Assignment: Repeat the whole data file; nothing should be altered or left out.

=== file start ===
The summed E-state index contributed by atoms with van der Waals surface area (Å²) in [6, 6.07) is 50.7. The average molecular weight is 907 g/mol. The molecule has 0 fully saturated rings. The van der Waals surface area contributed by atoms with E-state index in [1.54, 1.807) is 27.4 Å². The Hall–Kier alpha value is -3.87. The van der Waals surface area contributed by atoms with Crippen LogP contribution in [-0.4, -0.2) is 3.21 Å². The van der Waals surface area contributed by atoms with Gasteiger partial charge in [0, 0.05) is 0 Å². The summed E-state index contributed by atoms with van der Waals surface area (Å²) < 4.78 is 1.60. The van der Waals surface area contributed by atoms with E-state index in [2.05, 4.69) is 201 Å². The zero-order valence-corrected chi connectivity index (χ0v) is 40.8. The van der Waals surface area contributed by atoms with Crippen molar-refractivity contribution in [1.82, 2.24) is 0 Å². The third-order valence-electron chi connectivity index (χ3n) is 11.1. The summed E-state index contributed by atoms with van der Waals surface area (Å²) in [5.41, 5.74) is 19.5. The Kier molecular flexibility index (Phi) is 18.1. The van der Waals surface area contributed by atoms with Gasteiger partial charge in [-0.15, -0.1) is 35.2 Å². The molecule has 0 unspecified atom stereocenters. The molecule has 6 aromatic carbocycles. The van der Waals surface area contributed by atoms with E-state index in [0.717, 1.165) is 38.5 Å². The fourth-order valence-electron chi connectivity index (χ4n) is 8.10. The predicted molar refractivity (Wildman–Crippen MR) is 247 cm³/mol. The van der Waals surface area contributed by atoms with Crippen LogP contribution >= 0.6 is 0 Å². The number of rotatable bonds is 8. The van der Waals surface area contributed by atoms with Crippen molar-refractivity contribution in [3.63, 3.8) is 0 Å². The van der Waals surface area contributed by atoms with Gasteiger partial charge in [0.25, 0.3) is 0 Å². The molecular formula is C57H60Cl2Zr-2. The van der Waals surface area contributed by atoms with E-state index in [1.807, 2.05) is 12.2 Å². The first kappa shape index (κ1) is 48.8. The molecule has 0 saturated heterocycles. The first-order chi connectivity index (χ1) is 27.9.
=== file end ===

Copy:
The summed E-state index contributed by atoms with van der Waals surface area (Å²) in [6, 6.07) is 50.7. The average molecular weight is 907 g/mol. The molecule has 0 fully saturated rings. The van der Waals surface area contributed by atoms with E-state index in [1.54, 1.807) is 27.4 Å². The Hall–Kier alpha value is -3.87. The van der Waals surface area contributed by atoms with Crippen LogP contribution in [-0.4, -0.2) is 3.21 Å². The van der Waals surface area contributed by atoms with Gasteiger partial charge in [0, 0.05) is 0 Å². The summed E-state index contributed by atoms with van der Waals surface area (Å²) < 4.78 is 1.60. The van der Waals surface area contributed by atoms with E-state index in [2.05, 4.69) is 201 Å². The zero-order valence-corrected chi connectivity index (χ0v) is 40.8. The van der Waals surface area contributed by atoms with Crippen molar-refractivity contribution in [1.82, 2.24) is 0 Å². The third-order valence-electron chi connectivity index (χ3n) is 11.1. The summed E-state index contributed by atoms with van der Waals surface area (Å²) in [5.41, 5.74) is 19.5. The Kier molecular flexibility index (Phi) is 18.1. The van der Waals surface area contributed by atoms with Gasteiger partial charge in [-0.15, -0.1) is 35.2 Å². The molecule has 0 unspecified atom stereocenters. The molecule has 6 aromatic carbocycles. The van der Waals surface area contributed by atoms with E-state index in [0.717, 1.165) is 38.5 Å². The fourth-order valence-electron chi connectivity index (χ4n) is 8.10. The predicted molar refractivity (Wildman–Crippen MR) is 247 cm³/mol. The van der Waals surface area contributed by atoms with Crippen LogP contribution >= 0.6 is 0 Å². The number of rotatable bonds is 8. The van der Waals surface area contributed by atoms with Crippen molar-refractivity contribution in [3.63, 3.8) is 0 Å². The van der Waals surface area contributed by atoms with Gasteiger partial charge in [0.25, 0.3) is 0 Å². The molecular formula is C57H60Cl2Zr-2. The van der Waals surface area contributed by atoms with E-state index in [1.807, 2.05) is 12.2 Å². The first kappa shape index (κ1) is 48.8. The molecule has 0 saturated heterocycles. The first-order chi connectivity index (χ1) is 27.9.